Table of Contents

Updated 1/21/10!

Introductory Material (pdf)

Part One–Babylon: The Rise and Fall of Sloanist Mass Production

Chapter One. A Wrong Turn, and the Path Not Taken (pdf)

A. Preface: Mumford’s Periodization of Technological History
B. The Neotechnic Phase
C. A Funny Thing Happened on the Way to the Neotechnic Revolution

Chapter Two. Moloch: The Anatomy of Sloanist Mass-Production Industry (pdf)

A. Institutional Forms to Provide Stability
B. Mass Consumption and Push Distribution to Absorb Surplus
C. State Action to Absorb Surplus: Imperialism
D. State Action to Absorb Surplus: State Capitalism
E. Mene, Mene, Tekel, Upharsin (A Critique of Sloanism’s Defenders)
F. The Pathologies of Sloanism
G. Mandatory High Overhead

Chapter Three. Babylon is Fallen (pdf)

A. Resumption of the Crisis of Overaccumulation
B. Resource Crises (Peak Oil)
C. Fiscal Crisis of the State
D. Decay of the Cultural Pseudomorph
E. Failure to Counteract Limits to Capture of Value by Enclosure of the Digital Commons
F. Networked Resistance, Netwar and Asymmetric Warfare Against Corporate Management

Part Two–Zion: The Renaissance of Decentralized Production\

Chapter Four. Back to the Future (pdf)

A. Home Manufacture
B. Relocalized Manufacturing
C. New Possibilities for Flexible Manufacturing
Sidebar on Marxist Objections to Non-Capitalist Markets: The Relevance of the Decentralized Industrial Model

Chapter Five. The Small Workshop, Desktop Manufacturing, and Household Microenterprise (pdf)

A. Neighborhood and Backyard Industry
B. The Desktop Revolution and Peer Production in the Immaterial Sphere
C. The Expansion of the Desktop Revolution and Peer Production into the Physical Realm
C1. Open-Source Design: Removal of Proprietary Rents from the Design Stage, and Modular Design.
C2. Reduced Transaction Costs of Aggregating Capital.
C3. Reduced Capital Outlays for Physical Production.
D. The Microenterprise
Appendix. Case Studies in the Coordination of Networked Fabrication and Open Design
#1. Open Source Ecology/Factor e Farm.
#2. 100k Garages
#3. Assessment

Chapter Six. Resilient Communities and Local Economies (pdf)

A. Local Economes of Bases of Independence and Buffers Against Economic Turbulence
B. Historical Models of the Resilient Community
C. Resilience, Primary Social Units, and Libertarian Values
D. LETS Systems, Barter Networks, and Community Currencies
E. Community Bootstrapping (stub)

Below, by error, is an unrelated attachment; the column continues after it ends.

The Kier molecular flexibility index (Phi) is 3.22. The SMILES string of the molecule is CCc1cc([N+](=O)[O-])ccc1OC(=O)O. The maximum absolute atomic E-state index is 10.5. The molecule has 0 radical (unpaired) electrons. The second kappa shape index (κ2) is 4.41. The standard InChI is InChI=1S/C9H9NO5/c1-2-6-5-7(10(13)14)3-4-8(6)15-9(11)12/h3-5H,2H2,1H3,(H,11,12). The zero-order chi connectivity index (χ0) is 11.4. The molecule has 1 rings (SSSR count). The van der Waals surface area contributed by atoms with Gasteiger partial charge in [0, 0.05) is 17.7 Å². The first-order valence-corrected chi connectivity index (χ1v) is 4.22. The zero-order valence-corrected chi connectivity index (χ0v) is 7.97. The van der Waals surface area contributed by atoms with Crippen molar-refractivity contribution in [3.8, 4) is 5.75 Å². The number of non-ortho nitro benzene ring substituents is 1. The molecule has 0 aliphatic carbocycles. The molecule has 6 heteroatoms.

F. Contemporary Ideas and Projects
*Jeff Vail’s Hamlet Economy
*Global Ecovillage Networking
*The Transition Town Movement
*Global Villages
*Venture Communism
*Decentralized Economic and Social Organization (DESO)
*The Triple Alliance

Chapter Seven. The Alternative Economy as a Singularity (pdf)

A. Networked Production and the Bypassing of Corporate Nodes
B. The Advantages of Value Creation Outside the Cash Nexus
C. More Efficient Extraction of Value from Inputs
D. The Implications of Reduced Physical Capital Costs
E. Strong Incentives and Reduced Agency Costs
F. Reduced Costs from Supporting Rentiers and Other Useless Eaters
G. The Stigmergic Non-Revolution
H. The Singularity
Appendix. The Singularity in the Third World

Bibliography (pdf)

5 Responses to “Table of Contents”

  1. Cinco elementos -y una coda- para hacer un relato alternativo a la crisis del sistema Says:

    [...] The Homebrew Industrial Revolution por Kevin Carson [...]

  2. Five elements (and a coda) to create an alternative narrative to the system’s crisis Says:

    [...] “The Homebrew Industrial Revolution“ by Kevin Carson [...]

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    [...] “The Homebrew Industrial Revolution“ by Kevin Carson [...]

  4. Confederalismo asimétrico y modo de producción P2P Says:

    [...] estado nacional en favor de la aparición de nuevas identidades transnacionales. De este modo, la posibilidad cada vez más cercana de la extensión de un un modo de producción alternativo puede ser fácilmente capturada por ideologías de la escasez y por la deriva nacionalista de unos [...]

  5. Asymmetrical confederalism and the P2P mode of production Says:

    [...] nation-state identities in favor of the appearance of new transnational identities. This way, the ever-closer possibility of the growth of an alternative mode of production can easily be captured by ideologies of scarcity and by the nationalist drift of some nation-states [...]

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